http://www.econ.yale.edu/~shiller/data/Fig2-1.xls

  • Report this Comment On August 16, 2013, at 4:17 PM, mdk0611 wrote:

    astuber -

    Do the math. Inflation adjusted, they bought the house for 100-120k in 2013 dollars and sold it for 600k. In addition, consider that their "rent" was $97 (partially deductible) and real estate taxes. So around the time they sold it they were "renting" a 600k house for probably in the range of $1000 - 1500. per month.

    Morgan does bring up a valid point in that not every part of the country saw that level of appreciation.

  • Report this Comment On August 16, 2013, at 4:37 PM, TMFHousel wrote:

    And not only have real home prices stagnated for half a century, but interest rates at at all-time lows. Housing affordability (prices and interest rates) is better than it's been in decades.

    http://research.stlouisfed.org/fred2/series/COMPHAI

  • Report this Comment On August 18, 2013, at 10:14 AM, Howch wrote:

    My 17 year old son just put his 1st $1000 into an S&P 500 index fund. Sure wish I had at that age!

  • Report this Comment On August 20, 2013, at 9:11 AM, roblric wrote:

    Baby Boomers also paid less for things while they were saving, buying their homes or getting a university education than their offspring today and most sacrificed the extra car, cel phone, or modern luxuries. Simple math will show inflation in Diesel, College Tuition, and Food does not allow the modern family to save than the previous generation. In addition, most college Grads today are also graduating with a personal College Debt for education equivalent to a price of a small house.

  • Report this Comment On August 22, 2013, at 10:26 PM, devoish wrote:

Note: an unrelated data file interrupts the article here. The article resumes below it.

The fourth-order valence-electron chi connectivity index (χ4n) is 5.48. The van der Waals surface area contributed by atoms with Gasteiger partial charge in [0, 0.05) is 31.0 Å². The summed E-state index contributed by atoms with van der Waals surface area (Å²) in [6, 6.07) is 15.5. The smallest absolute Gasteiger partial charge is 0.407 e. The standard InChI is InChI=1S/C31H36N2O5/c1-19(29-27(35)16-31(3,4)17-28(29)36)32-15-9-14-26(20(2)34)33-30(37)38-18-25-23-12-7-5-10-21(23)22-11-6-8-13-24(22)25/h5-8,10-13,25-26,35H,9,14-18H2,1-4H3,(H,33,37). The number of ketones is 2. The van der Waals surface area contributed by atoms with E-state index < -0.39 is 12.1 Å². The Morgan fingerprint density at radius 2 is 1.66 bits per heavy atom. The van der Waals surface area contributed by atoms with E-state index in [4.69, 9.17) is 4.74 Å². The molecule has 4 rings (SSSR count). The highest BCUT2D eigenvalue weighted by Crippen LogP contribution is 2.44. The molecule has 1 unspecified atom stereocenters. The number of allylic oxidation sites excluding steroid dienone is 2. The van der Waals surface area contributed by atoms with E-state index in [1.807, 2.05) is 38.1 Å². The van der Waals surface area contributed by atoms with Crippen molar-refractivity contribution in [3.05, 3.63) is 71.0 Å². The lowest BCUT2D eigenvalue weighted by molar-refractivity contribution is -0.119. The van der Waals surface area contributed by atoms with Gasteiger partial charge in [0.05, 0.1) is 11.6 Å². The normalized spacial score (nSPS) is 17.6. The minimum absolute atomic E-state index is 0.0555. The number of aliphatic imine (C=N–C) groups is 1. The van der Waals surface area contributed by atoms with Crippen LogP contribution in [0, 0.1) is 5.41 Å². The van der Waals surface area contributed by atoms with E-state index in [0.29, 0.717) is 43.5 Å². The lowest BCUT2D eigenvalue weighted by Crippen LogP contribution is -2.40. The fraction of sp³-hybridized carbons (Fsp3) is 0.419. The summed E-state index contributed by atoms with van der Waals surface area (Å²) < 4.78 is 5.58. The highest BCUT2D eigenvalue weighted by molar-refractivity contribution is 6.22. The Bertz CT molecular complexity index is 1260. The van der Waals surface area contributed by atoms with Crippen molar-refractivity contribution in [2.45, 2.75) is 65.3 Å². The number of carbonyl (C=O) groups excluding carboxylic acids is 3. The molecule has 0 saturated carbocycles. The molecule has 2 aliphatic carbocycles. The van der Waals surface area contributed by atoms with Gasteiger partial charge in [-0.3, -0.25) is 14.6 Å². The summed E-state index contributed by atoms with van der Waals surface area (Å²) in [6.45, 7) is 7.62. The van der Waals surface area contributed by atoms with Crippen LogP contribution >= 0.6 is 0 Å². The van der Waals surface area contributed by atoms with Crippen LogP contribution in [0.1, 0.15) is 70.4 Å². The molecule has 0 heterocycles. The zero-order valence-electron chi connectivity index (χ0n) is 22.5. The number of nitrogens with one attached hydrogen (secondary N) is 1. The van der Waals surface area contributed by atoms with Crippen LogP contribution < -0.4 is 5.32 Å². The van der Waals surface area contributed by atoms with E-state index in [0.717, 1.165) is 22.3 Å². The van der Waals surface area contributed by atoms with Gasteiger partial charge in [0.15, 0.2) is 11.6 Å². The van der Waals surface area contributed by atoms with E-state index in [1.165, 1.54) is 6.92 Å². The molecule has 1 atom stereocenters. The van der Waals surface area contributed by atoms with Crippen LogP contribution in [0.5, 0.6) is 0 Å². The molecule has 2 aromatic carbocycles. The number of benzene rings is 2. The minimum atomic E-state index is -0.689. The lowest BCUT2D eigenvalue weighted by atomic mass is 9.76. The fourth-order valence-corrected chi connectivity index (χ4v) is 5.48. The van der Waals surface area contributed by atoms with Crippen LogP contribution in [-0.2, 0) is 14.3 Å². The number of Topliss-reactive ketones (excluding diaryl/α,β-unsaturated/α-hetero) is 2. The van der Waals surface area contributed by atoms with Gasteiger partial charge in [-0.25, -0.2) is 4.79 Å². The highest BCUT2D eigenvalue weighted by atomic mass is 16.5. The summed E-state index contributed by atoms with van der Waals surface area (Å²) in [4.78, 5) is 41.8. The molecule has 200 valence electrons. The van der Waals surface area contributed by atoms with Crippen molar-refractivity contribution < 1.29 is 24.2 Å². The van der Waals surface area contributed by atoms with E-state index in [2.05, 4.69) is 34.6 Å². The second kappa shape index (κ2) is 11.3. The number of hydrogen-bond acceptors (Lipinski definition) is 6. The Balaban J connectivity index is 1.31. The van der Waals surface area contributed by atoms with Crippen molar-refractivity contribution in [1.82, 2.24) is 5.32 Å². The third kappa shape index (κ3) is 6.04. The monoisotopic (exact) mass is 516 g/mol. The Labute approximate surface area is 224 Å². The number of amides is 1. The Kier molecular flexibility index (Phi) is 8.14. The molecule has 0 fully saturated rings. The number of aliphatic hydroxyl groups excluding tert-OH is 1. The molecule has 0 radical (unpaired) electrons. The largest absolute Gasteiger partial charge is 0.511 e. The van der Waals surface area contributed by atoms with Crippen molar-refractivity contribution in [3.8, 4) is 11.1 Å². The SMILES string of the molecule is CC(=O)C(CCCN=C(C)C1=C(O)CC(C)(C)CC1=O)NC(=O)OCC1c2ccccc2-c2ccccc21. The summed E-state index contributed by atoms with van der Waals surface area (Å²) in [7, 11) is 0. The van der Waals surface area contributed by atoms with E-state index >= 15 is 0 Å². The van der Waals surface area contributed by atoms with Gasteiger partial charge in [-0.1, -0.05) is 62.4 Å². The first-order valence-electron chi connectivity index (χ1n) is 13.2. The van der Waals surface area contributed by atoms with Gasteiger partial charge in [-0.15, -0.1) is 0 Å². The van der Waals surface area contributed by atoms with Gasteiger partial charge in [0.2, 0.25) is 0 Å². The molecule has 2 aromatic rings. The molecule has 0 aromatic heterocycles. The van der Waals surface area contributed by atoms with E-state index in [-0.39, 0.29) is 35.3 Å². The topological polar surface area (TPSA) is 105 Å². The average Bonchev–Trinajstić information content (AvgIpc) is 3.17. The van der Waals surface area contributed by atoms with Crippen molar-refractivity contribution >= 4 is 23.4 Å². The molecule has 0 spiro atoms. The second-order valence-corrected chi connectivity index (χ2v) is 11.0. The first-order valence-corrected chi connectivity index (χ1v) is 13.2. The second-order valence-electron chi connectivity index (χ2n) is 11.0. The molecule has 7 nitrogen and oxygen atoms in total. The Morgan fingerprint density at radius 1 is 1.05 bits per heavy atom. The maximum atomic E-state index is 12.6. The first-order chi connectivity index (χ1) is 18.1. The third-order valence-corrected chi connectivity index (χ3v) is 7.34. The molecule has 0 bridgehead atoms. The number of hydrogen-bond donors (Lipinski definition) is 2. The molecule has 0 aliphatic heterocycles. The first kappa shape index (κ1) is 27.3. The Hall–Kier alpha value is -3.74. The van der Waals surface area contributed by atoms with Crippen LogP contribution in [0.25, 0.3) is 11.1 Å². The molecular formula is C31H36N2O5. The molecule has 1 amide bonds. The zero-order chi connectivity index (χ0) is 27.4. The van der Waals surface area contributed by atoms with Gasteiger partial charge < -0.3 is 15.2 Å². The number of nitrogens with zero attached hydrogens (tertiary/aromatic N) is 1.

"Low and inadequate savings are currently pervasive among Boomers, with 22 percent having no retirement savings. Among Boomers who reported a retirement savings level, nearly 40 percent have saved less than $100,000." - Insured retirement Institue http://www.irionline.org/news/article/id/682

    So basically that means that Gov't policies to promote using 401k's and IRA's to fund retirements have left 62 percent of boomers in a position to burn through their retirement savings in three to four years.

    good plan.

    Best wishes,

    Steven

  • Report this Comment On August 27, 2013, at 5:39 PM, Gary06 wrote:

    I'm one of those engineering students who graduated at age 21 (go Illini!), and started saving a minimum of 10% in my 401-k at age 22 (I wasn't allowed to join for a year back in those days). I paid for my own college and got out in 4 years, and only know a couple of idiots who didn't join the 401-k plan when eligible (the company had a generous match). Flash forward 36 years and I'm pretty well set, with a nice defined benefit pension that is reasonably well funded, plus a 401-k with about 12 times my current annual income built up in it. I still have a daughter in high school, and I generally enjoy my job, so I'm not in a big hurry to retire.

    I don't understand the comments about almost "no one" saving in their 20's. If you work for a company that matches or at least partially matches your contribution to the 401-k, like most companies I've looked at, then why wouldn't everyone start saving as soon as they could? That's free money! At least that's how I saw it many decades ago, and the miracle of compound interest wasn't a total mystery even then. If the average / typical person is as foolish as some of you describe, I fear for the future.

  • Report this Comment On August 27, 2013, at 6:24 PM, Doris411 wrote:

    I've worked public and private. For a position at the same level in the same profession, public paid about 60% of the private industry rate. (Of course, I was an accountant, not a politician.)

    When you talk about generous benefits, keep that in mind. Just think how much foregone earnings that missing 40% represents over a lifetime, before you say how overpaid public-sector retirees are.